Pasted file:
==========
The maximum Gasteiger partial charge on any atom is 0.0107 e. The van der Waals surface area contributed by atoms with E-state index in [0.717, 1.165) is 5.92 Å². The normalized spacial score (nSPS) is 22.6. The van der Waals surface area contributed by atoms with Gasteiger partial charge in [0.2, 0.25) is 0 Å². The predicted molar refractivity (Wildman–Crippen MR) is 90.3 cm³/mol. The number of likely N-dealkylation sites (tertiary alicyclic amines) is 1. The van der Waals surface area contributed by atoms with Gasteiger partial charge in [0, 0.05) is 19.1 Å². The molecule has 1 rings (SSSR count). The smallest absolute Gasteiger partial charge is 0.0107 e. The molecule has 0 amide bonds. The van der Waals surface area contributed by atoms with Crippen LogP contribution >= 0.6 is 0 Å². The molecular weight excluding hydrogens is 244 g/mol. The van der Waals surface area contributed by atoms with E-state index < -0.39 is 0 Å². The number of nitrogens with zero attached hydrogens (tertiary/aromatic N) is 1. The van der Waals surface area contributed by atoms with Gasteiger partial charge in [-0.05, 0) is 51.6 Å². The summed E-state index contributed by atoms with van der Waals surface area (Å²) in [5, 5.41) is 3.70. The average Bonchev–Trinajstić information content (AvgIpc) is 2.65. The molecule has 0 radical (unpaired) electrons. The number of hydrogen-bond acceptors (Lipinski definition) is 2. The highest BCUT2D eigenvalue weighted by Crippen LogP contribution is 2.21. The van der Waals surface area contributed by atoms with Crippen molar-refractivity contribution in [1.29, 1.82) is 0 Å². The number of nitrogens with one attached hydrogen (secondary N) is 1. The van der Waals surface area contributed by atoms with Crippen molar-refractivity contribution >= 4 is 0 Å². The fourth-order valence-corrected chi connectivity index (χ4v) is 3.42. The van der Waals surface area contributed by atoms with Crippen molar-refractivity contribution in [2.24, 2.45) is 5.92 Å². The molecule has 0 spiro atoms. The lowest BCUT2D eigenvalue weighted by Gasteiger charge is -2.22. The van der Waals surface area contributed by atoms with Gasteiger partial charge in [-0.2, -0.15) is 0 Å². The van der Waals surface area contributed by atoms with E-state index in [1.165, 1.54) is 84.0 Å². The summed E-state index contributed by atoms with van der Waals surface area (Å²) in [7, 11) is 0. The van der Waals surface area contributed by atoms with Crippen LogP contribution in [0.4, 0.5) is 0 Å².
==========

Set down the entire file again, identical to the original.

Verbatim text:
The maximum Gasteiger partial charge on any atom is 0.0107 e. The van der Waals surface area contributed by atoms with E-state index in [0.717, 1.165) is 5.92 Å². The normalized spacial score (nSPS) is 22.6. The van der Waals surface area contributed by atoms with Gasteiger partial charge in [0.2, 0.25) is 0 Å². The predicted molar refractivity (Wildman–Crippen MR) is 90.3 cm³/mol. The number of likely N-dealkylation sites (tertiary alicyclic amines) is 1. The van der Waals surface area contributed by atoms with Gasteiger partial charge in [0, 0.05) is 19.1 Å². The molecule has 1 rings (SSSR count). The smallest absolute Gasteiger partial charge is 0.0107 e. The molecule has 0 amide bonds. The van der Waals surface area contributed by atoms with Crippen LogP contribution >= 0.6 is 0 Å². The molecular weight excluding hydrogens is 244 g/mol. The van der Waals surface area contributed by atoms with E-state index < -0.39 is 0 Å². The number of nitrogens with zero attached hydrogens (tertiary/aromatic N) is 1. The van der Waals surface area contributed by atoms with Gasteiger partial charge in [-0.05, 0) is 51.6 Å². The summed E-state index contributed by atoms with van der Waals surface area (Å²) in [5, 5.41) is 3.70. The average Bonchev–Trinajstić information content (AvgIpc) is 2.65. The molecule has 0 radical (unpaired) electrons. The number of hydrogen-bond acceptors (Lipinski definition) is 2. The highest BCUT2D eigenvalue weighted by Crippen LogP contribution is 2.21. The van der Waals surface area contributed by atoms with Crippen molar-refractivity contribution in [1.29, 1.82) is 0 Å². The number of nitrogens with one attached hydrogen (secondary N) is 1. The van der Waals surface area contributed by atoms with Crippen molar-refractivity contribution >= 4 is 0 Å². The fourth-order valence-corrected chi connectivity index (χ4v) is 3.42. The van der Waals surface area contributed by atoms with Crippen molar-refractivity contribution in [2.24, 2.45) is 5.92 Å². The molecule has 0 spiro atoms. The lowest BCUT2D eigenvalue weighted by Gasteiger charge is -2.22. The van der Waals surface area contributed by atoms with Gasteiger partial charge in [-0.2, -0.15) is 0 Å². The van der Waals surface area contributed by atoms with E-state index in [1.165, 1.54) is 84.0 Å². The summed E-state index contributed by atoms with van der Waals surface area (Å²) in [7, 11) is 0. The van der Waals surface area contributed by atoms with Crippen LogP contribution in [0.4, 0.5) is 0 Å².